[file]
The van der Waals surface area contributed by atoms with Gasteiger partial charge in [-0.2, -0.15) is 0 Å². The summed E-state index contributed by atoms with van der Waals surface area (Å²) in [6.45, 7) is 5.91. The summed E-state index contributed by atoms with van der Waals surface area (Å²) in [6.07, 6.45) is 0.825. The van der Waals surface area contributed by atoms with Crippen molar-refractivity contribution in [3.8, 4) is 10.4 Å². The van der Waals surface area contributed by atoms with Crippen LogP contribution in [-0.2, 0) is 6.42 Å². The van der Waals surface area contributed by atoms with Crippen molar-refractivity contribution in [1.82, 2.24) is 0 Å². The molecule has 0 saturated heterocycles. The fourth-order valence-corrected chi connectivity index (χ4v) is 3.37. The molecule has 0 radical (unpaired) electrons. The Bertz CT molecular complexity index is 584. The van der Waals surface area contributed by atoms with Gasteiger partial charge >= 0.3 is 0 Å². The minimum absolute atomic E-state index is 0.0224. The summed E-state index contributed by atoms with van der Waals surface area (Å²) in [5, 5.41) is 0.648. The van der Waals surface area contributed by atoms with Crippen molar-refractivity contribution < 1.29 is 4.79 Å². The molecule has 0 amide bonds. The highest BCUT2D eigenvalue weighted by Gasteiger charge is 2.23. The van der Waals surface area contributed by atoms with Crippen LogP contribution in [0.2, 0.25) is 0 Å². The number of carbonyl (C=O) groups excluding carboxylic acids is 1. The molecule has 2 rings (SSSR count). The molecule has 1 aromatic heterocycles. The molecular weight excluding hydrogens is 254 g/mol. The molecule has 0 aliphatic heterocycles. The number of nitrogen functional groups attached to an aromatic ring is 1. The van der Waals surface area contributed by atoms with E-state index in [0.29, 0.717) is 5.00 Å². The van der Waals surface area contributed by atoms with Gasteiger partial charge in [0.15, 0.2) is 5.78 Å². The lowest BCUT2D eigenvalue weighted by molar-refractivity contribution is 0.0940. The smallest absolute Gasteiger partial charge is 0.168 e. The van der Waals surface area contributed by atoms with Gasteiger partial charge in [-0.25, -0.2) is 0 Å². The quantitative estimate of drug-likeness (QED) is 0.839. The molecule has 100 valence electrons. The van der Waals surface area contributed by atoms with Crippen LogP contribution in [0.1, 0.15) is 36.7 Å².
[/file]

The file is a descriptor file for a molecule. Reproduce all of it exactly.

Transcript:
The van der Waals surface area contributed by atoms with Gasteiger partial charge in [-0.2, -0.15) is 0 Å². The summed E-state index contributed by atoms with van der Waals surface area (Å²) in [6.45, 7) is 5.91. The summed E-state index contributed by atoms with van der Waals surface area (Å²) in [6.07, 6.45) is 0.825. The van der Waals surface area contributed by atoms with Crippen molar-refractivity contribution in [3.8, 4) is 10.4 Å². The van der Waals surface area contributed by atoms with Crippen LogP contribution in [-0.2, 0) is 6.42 Å². The van der Waals surface area contributed by atoms with Crippen molar-refractivity contribution in [1.82, 2.24) is 0 Å². The molecule has 0 saturated heterocycles. The fourth-order valence-corrected chi connectivity index (χ4v) is 3.37. The molecule has 0 radical (unpaired) electrons. The Bertz CT molecular complexity index is 584. The van der Waals surface area contributed by atoms with Gasteiger partial charge >= 0.3 is 0 Å². The minimum absolute atomic E-state index is 0.0224. The summed E-state index contributed by atoms with van der Waals surface area (Å²) in [5, 5.41) is 0.648. The van der Waals surface area contributed by atoms with Crippen molar-refractivity contribution < 1.29 is 4.79 Å². The molecule has 0 amide bonds. The highest BCUT2D eigenvalue weighted by Gasteiger charge is 2.23. The van der Waals surface area contributed by atoms with Crippen LogP contribution in [0.2, 0.25) is 0 Å². The number of carbonyl (C=O) groups excluding carboxylic acids is 1. The molecule has 2 rings (SSSR count). The molecule has 1 aromatic heterocycles. The molecular weight excluding hydrogens is 254 g/mol. The molecule has 0 aliphatic heterocycles. The number of nitrogen functional groups attached to an aromatic ring is 1. The van der Waals surface area contributed by atoms with E-state index in [0.29, 0.717) is 5.00 Å². The van der Waals surface area contributed by atoms with Gasteiger partial charge in [0.15, 0.2) is 5.78 Å². The lowest BCUT2D eigenvalue weighted by molar-refractivity contribution is 0.0940. The smallest absolute Gasteiger partial charge is 0.168 e. The van der Waals surface area contributed by atoms with Gasteiger partial charge in [-0.25, -0.2) is 0 Å². The quantitative estimate of drug-likeness (QED) is 0.839. The molecule has 100 valence electrons. The van der Waals surface area contributed by atoms with Crippen LogP contribution in [0.1, 0.15) is 36.7 Å².